A few years ago, I did a post on whether a digital signature in a construction contract was valid. Given the regularity by which parties now communicate by email, it is certainly a subject worth revisiting.
In United States ex rel. Cummins-Wagner Co., Inc. v. Fidelity and Deposit Co. of Maryland, the United States District Court of Maryland address whether a Miller Act claimant can give valid notice of a claim via email. The payment bond claimant was a sub-subcontractor who filed a claim because the subcontractor failed to make timely payment.
The Email as Notice of Claim. Under the Miller Act, second-tier claimants must give notice of any claim to the prime contractor within 90 days of last providing labor or materials. In this case, the prime contractor contacted the sub-subcontractor to ask how much it was owed on the project. Within that 90-day period, the sub-subcontractor sent an email response identifying the total amount owed, as well a copies of the outstanding invoices. In a lawsuit on the payment bond, the surety argued that the email sent by the sub-subcontractor was not sufficient notice of the claim.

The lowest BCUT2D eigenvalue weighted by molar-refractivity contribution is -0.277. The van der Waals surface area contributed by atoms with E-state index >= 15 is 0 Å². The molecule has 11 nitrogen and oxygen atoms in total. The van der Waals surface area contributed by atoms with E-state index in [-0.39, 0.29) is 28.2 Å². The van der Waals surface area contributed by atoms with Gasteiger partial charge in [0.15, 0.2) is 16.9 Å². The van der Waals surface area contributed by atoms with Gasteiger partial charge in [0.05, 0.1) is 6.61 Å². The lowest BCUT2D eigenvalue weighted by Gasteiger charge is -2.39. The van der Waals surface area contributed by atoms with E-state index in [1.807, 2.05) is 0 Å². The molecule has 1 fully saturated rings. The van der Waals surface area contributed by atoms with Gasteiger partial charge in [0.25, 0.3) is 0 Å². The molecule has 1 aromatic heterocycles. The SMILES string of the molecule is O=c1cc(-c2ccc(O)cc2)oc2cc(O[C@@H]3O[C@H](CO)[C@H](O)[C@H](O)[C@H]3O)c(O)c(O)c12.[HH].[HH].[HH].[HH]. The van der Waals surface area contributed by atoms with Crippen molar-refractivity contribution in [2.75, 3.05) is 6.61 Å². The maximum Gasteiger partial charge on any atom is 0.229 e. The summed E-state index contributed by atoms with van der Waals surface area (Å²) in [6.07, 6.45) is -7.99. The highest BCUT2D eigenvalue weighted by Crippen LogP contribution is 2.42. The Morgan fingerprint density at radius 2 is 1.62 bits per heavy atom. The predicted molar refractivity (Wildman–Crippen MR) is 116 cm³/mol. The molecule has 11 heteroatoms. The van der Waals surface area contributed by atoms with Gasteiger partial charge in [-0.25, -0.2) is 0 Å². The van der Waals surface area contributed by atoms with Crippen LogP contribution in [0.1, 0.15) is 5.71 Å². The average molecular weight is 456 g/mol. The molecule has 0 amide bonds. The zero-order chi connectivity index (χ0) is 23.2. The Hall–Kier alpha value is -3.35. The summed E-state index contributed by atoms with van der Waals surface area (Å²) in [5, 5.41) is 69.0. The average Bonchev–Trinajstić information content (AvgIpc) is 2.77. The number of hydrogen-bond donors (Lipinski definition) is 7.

The Court Decision. The court concluded that the sub-subcontractor’s email notifying the prime contractor about the claim was legally sufficient notice. Although the Miller Act specifies methods for giving notice, the court focused on whether the prime contractor had received actual notice. Since the contractor did not dispute that it had received the email on the amount owed, the court found that notice was sufficient.
So What? The decision in Cummins-Wagner demonstrates one of many different ways in which a court can treat notice issues. Since contractors do not always comply with the method of notice of a claim outlined in the Miller Act, actual notice may provide a safety net to those contractors who do not strictly comply with statutory or contractual requirements. Send those emails. Follow-up. Timely respond. Do what you have to do to preserve your claims.